Elon Musk thinks that Tesla is “vastly ahead of everyone.”
Tesla CEO Elon Musk recently appeared on Lex Friedman’s Artificial Intelligence Podcast, where Musk spoke that how much longer people will be required to keep their hands on the wheel (“At least six months from here”) to what question would you ask of a very sentient artificial agent (“What’s outside the simulation?”).
But the bulk of the discussion centered around Tesla’s pursuit of self-driving vehicles. Tesla has long offered a $5,000 “Full Self-Driving Capability” package for its automobiles, vowing access to an eventual software update allowing the company’s cars to drive themselves.
Musk reinstated this promise, saying: “The hardware currently being produced is capable of full self-driving.” But autonomy won’t be an overnight event where you drive yourself home from work one day and the next morning, after a little OTA action, enjoy a completely automated commute. “As we refine the software, the capabilities will increase dramatically, and then the reliability will boost dramatically, and then it will receive regulatory approval.”
Musk believes autonomy will make a car much more valuable, perhaps five times more than in comparison with a normal, human-driven machine. “If you buy a Tesla today I believe you are buying an appreciating asset, not a depreciating asset,” said Elon Musk.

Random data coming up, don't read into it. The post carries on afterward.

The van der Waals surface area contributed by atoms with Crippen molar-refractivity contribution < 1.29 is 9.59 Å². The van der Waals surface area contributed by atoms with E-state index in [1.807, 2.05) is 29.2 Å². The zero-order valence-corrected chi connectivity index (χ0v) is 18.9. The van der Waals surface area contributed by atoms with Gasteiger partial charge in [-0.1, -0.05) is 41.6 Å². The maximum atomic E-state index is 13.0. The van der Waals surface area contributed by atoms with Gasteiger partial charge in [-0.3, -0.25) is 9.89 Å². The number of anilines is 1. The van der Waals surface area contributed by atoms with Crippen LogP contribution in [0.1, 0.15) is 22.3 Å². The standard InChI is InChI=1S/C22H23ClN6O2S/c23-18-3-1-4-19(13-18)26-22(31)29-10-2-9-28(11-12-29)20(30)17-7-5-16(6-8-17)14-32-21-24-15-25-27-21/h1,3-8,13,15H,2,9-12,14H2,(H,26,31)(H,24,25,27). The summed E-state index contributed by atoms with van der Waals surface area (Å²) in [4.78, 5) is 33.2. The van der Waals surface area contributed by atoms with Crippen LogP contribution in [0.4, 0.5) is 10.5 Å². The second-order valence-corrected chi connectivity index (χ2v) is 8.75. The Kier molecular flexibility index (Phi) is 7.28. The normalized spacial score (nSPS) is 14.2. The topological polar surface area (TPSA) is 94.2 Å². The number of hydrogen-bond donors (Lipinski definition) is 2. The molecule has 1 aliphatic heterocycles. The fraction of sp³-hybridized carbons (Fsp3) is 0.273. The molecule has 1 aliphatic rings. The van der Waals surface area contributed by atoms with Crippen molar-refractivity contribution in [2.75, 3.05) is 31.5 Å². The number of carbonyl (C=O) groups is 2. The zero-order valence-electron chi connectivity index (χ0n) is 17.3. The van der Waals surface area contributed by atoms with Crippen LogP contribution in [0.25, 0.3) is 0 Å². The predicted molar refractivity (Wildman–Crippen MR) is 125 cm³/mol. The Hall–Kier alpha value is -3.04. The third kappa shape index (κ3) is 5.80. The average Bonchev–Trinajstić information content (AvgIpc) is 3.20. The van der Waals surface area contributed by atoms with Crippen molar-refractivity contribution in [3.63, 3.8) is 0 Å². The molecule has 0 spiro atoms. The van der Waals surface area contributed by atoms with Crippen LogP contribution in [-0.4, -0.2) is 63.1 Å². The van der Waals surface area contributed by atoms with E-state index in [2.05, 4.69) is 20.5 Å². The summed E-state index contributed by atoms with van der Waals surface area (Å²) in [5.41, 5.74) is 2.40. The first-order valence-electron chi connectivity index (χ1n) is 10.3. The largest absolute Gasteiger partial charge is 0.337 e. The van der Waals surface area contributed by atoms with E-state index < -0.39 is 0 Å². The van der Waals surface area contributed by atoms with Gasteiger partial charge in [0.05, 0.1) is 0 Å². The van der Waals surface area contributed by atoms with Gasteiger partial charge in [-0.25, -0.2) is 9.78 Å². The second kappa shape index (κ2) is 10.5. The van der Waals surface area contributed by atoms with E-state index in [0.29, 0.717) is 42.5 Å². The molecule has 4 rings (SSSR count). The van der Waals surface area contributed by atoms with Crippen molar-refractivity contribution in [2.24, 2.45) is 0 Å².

Outside of a rare few desirable collector machines and seemingly every Porsche more than 20 years old, few cars actually do wind up appreciating in value remarkably. And, very few manufacturers would be bold enough to make that a promise of their new vehicles.
But back to autonomy, when will the vehicles begin to start driving themselves? Musk believes you will need to keep your hands on the wheel for “at least six months from here.”
Musk’s basic thesis is that once Autopilot is proven more safer (perhaps by 200%, he notes), then letting a human take over, in fact, becomes risky behavior. He refers to the early days of elevators, where a human pilot manually directed them to go up or down with a lever.
Musk further states, “Nobody wants an elevator operator, because the automated elevator that stops at the floors is much safer.”
About the competition in self-driving world, Musk says, “To me, right now this seems like game, set and match. I don’t want to be complacent or overconfident, but that is literally how it looks right now. I could be wrong, but it appears to be the case that Tesla is vastly ahead of everyone.”